Brewer: David Berg
Brewery: Water Tower Brewing Co., Eden Prairie, Minn.
Years of experience: 1.5
Education: American Brewers Guild
House Beers: Eden Mill Gold, Pappy’s Brown Porter, Old Tower Amber, Flying Horse Pale Ale, Pergatory Creek Stout
Each of your senses affects the others, so the order in which you evaluate beer is important. Use a concave glass, which holds more volatiles (gases). The first step is visual. Look to see if the color is the way you want it. Then smell it. Before taking a sip, take a big whiff because once you taste it your sense of smell loses some sensitivity.
When you finally taste the beer make sure it is at serving temperature. Also, testing is best done early in the day before you’ve deadened your taste buds with coffee or spiced foods. Don’t be afraid to drink the beer instead of just swishing it in your mouth like you would wine. The alcohol content is not as high as in wine, so you won’t need to worry about overdoing it. Also, taste buds near the back of your tongue detect bitterness, so if you just swish, you may miss this perception. When you drink the beer you can detect any bitterness, whether intended or not. Just like with wine clear your palate with water or crackers between beers and move from light to dark. Don’t drink a stout first or your golden ale won’t taste like anything.
An important part of evaluating is checking for off-flavors. The lighter the beer the more you can detect off-flavors because the beer is not powerful enough to hide anything, but we taste all the beers. There are borderline off-flavors. A prime example would be diacetyl, a buttery flavor. Some people actually love it and some hate it. I happen to be one who hates it. But the yeast I use kind of gives all of our beers that character. I do what I can to control it, but my threshold for that taste is so low that I could allow more of it and people might not notice or might even like it better.
Diacetyl and other flavors don’t always show up right away. So evaluating your beer not only during the process but immediately after and even after that is important. In homebrewing, for example, after a few weeks your beer might suddenly start going sour. It could mean you had contamination that didn’t show up right away. Now the bacteria’s reached a point where you can taste the byproducts. Evaluating at all stages helps track what you’re doing.
As far as what to look for beyond off-flavors, criteria differs among brewers. Everyone draws the line somewhere between staying true to style and making something unique. My line is closer to “It’s my beer and I’ll brew it how I want it.” For example we have a brown porter on tap, which is not that common but is becoming more so. Brown porter is an example of the way beers used to be made. Most porters today use black malt. But when porters were first around there was no such thing as black malt. Brewers didn’t have the roasting capabilities to make it. They used brown malt, which is a lighter kilned malt. Now people are very much of the opinion that a beer is not a porter unless it has black malt in it.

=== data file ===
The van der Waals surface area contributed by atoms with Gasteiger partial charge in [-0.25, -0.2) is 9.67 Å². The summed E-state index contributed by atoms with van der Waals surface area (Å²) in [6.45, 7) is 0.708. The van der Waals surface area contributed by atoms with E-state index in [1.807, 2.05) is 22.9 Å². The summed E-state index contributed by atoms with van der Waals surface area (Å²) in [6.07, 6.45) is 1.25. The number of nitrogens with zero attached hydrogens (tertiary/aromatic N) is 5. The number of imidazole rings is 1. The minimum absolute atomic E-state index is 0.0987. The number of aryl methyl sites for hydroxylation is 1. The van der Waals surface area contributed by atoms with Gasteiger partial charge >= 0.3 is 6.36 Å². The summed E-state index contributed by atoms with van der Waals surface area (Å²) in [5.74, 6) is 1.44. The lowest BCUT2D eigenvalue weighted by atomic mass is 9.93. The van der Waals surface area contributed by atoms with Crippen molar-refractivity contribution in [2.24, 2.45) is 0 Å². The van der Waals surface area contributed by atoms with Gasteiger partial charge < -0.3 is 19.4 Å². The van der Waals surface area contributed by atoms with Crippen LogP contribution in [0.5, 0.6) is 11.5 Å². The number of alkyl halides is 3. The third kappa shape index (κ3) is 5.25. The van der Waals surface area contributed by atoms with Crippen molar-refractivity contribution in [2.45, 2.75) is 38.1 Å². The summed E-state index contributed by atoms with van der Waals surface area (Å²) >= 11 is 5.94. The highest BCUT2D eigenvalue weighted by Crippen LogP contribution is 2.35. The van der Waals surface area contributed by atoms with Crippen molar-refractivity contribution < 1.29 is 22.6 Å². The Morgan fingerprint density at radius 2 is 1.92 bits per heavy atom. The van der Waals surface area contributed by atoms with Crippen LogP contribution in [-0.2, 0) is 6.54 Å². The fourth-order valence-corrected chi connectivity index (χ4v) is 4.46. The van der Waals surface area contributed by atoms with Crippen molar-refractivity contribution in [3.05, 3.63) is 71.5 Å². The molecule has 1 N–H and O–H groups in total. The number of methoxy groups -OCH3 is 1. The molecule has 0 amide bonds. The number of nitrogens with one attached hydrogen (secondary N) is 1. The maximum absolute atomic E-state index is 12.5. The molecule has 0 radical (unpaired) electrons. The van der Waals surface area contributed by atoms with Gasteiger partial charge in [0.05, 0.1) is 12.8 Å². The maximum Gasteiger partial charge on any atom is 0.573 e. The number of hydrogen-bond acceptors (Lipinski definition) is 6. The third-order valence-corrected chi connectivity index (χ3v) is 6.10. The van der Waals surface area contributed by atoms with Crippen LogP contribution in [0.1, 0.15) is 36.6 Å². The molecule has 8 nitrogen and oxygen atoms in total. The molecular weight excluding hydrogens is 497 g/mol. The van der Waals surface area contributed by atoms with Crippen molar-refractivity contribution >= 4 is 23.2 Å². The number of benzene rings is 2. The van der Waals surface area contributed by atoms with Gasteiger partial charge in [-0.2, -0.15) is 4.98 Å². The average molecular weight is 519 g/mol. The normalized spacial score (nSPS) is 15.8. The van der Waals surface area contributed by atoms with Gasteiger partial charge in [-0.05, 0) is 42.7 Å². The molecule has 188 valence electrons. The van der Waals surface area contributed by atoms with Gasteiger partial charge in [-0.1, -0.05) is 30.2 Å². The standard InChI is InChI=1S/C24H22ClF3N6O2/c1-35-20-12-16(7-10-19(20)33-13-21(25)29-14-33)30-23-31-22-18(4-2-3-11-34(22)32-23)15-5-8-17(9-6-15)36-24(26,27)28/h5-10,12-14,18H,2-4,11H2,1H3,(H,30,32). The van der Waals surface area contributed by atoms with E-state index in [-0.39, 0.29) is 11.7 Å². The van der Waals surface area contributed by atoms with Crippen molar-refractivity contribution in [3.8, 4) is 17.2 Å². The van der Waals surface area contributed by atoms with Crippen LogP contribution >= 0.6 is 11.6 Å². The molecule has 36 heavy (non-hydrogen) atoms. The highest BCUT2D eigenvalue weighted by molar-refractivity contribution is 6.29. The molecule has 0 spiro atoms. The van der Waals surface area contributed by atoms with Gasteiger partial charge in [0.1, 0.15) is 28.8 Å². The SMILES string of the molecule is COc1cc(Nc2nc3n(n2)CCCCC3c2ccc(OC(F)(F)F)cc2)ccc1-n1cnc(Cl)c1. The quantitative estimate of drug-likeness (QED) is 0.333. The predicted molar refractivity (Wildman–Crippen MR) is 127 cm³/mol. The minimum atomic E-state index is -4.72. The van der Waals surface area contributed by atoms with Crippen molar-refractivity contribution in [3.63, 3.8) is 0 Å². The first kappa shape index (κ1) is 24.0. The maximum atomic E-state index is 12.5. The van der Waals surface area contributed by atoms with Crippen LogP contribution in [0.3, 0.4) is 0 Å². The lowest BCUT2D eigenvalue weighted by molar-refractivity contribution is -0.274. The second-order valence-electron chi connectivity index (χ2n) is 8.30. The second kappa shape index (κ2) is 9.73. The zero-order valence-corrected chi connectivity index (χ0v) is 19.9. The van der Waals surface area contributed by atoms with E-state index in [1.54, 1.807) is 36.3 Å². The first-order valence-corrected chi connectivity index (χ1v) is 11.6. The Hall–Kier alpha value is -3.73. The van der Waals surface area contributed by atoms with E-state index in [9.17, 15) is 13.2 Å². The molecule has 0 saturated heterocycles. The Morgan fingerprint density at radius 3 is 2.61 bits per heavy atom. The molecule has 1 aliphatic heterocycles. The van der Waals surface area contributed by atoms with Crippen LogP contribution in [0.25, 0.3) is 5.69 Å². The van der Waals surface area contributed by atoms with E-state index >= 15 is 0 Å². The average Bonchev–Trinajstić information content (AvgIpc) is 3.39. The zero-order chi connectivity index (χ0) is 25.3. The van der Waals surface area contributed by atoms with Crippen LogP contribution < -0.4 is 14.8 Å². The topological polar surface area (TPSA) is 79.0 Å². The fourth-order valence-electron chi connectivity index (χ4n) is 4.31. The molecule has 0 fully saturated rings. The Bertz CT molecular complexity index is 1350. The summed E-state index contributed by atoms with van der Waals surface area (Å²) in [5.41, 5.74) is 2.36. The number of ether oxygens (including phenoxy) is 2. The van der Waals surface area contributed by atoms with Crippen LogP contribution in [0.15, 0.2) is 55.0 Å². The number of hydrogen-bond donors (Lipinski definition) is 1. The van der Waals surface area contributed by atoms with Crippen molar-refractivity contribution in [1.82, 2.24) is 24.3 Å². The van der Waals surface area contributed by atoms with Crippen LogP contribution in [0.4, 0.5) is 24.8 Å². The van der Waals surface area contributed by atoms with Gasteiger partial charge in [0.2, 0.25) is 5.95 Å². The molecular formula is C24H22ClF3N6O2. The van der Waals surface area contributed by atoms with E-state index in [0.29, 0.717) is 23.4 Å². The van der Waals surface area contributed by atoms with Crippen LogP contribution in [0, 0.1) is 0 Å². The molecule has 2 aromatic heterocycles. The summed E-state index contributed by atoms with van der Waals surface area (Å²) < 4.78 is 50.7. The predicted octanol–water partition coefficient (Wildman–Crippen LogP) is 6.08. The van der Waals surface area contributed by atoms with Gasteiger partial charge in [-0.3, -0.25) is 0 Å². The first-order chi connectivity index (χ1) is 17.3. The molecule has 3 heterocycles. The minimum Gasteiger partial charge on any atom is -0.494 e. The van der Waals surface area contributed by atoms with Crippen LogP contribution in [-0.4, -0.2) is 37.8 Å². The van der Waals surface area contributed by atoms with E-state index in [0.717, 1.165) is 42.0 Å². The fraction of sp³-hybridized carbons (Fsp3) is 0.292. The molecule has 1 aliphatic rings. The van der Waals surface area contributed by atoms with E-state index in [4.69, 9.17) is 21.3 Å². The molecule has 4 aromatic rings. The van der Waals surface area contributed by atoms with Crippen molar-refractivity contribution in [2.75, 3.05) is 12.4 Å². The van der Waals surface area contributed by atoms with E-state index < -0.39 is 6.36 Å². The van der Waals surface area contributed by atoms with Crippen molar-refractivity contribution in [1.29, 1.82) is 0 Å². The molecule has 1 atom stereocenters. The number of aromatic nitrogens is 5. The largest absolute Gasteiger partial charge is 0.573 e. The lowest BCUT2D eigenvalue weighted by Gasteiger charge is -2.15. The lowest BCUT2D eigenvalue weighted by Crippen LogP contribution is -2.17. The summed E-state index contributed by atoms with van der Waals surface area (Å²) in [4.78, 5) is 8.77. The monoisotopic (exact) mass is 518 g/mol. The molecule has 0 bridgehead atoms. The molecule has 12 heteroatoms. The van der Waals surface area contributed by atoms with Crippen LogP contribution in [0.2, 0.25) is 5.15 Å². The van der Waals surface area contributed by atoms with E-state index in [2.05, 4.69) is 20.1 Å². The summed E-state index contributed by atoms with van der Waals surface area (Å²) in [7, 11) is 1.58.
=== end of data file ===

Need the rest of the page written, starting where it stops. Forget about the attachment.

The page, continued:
Our porter is lighter in color. It’s a dark mahogany instead of black. It’s also not opaque like a classical one; you can see red through it. And it doesn’t have that acrid bitterness from black malt. It’s a lot more chocolatey. We’ve changed it over time to our liking. You taste, cut down a little here, and add some there, like cooking.
Another example of how evaluating is subject to opinion is when people say adding Munich malt to an English pale ale makes a beer untrue to style. That may be true. But I was always taught that the people who created and tasted these styles are dead. The frustrating thing about following style as if it were dogma is it limits you. If, for instance, Sierra Nevada had decided to make a pale ale but chose not to include Cascade hops because they weren’t true to style, we wouldn’t have Sierra Nevada Pale Ale today. If you’re always strictly adhering to styles that somebody came up with, you’ll never invent a new beer.
• Smell before you taste. You can better detect aroma before tasting.
• Taste beer in the morning before you eat or drink anything.
• Taste lighter-tasting beers first, then darker ones. Clear your palate between beers.
• Continue tasting your beers even after you serve the first one. They evolve.